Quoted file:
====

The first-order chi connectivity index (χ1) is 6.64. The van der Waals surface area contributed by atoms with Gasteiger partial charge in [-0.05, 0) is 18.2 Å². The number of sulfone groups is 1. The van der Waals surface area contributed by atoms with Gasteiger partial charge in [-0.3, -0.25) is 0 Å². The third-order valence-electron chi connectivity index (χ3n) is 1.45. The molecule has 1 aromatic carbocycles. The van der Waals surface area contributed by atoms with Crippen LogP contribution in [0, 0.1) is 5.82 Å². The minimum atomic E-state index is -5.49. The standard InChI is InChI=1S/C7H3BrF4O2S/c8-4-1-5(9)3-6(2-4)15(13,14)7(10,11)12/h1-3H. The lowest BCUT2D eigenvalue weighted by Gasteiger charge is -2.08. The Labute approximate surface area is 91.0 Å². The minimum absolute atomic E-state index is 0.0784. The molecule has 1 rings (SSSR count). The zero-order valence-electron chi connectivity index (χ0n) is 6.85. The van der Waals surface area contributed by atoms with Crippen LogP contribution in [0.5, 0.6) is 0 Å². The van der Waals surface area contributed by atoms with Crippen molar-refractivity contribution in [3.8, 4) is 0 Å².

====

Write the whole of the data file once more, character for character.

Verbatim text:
The first-order chi connectivity index (χ1) is 6.64. The van der Waals surface area contributed by atoms with Gasteiger partial charge in [-0.05, 0) is 18.2 Å². The number of sulfone groups is 1. The van der Waals surface area contributed by atoms with Gasteiger partial charge in [-0.3, -0.25) is 0 Å². The third-order valence-electron chi connectivity index (χ3n) is 1.45. The molecule has 1 aromatic carbocycles. The van der Waals surface area contributed by atoms with Crippen LogP contribution in [0, 0.1) is 5.82 Å². The minimum atomic E-state index is -5.49. The standard InChI is InChI=1S/C7H3BrF4O2S/c8-4-1-5(9)3-6(2-4)15(13,14)7(10,11)12/h1-3H. The lowest BCUT2D eigenvalue weighted by Gasteiger charge is -2.08. The Labute approximate surface area is 91.0 Å². The minimum absolute atomic E-state index is 0.0784. The molecule has 1 rings (SSSR count). The zero-order valence-electron chi connectivity index (χ0n) is 6.85. The van der Waals surface area contributed by atoms with Crippen LogP contribution in [0.5, 0.6) is 0 Å². The van der Waals surface area contributed by atoms with Crippen molar-refractivity contribution in [3.8, 4) is 0 Å².